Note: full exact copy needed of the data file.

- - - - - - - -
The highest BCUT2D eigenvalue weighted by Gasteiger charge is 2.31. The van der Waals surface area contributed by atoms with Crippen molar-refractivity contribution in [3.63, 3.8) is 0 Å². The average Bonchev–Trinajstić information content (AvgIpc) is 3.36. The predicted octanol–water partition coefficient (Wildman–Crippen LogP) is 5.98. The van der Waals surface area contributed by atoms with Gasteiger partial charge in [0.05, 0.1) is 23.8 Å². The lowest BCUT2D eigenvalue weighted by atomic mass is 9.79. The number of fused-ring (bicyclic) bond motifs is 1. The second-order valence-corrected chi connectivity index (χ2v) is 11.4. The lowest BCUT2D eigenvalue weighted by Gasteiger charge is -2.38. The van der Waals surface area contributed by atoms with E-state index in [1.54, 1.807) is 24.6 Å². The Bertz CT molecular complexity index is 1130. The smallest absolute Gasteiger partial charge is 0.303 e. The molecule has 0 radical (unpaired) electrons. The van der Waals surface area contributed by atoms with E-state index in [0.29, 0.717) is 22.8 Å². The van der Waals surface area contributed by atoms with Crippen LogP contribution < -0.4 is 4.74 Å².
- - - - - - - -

The highest BCUT2D eigenvalue weighted by Gasteiger charge is 2.31. The van der Waals surface area contributed by atoms with Crippen molar-refractivity contribution in [3.63, 3.8) is 0 Å². The average Bonchev–Trinajstić information content (AvgIpc) is 3.36. The predicted octanol–water partition coefficient (Wildman–Crippen LogP) is 5.98. The van der Waals surface area contributed by atoms with Gasteiger partial charge in [0.05, 0.1) is 23.8 Å². The lowest BCUT2D eigenvalue weighted by atomic mass is 9.79. The number of fused-ring (bicyclic) bond motifs is 1. The second-order valence-corrected chi connectivity index (χ2v) is 11.4. The lowest BCUT2D eigenvalue weighted by Gasteiger charge is -2.38. The van der Waals surface area contributed by atoms with E-state index in [1.54, 1.807) is 24.6 Å². The Bertz CT molecular complexity index is 1130. The smallest absolute Gasteiger partial charge is 0.303 e. The molecule has 0 radical (unpaired) electrons. The van der Waals surface area contributed by atoms with E-state index in [0.29, 0.717) is 22.8 Å². The van der Waals surface area contributed by atoms with Crippen LogP contribution < -0.4 is 4.74 Å².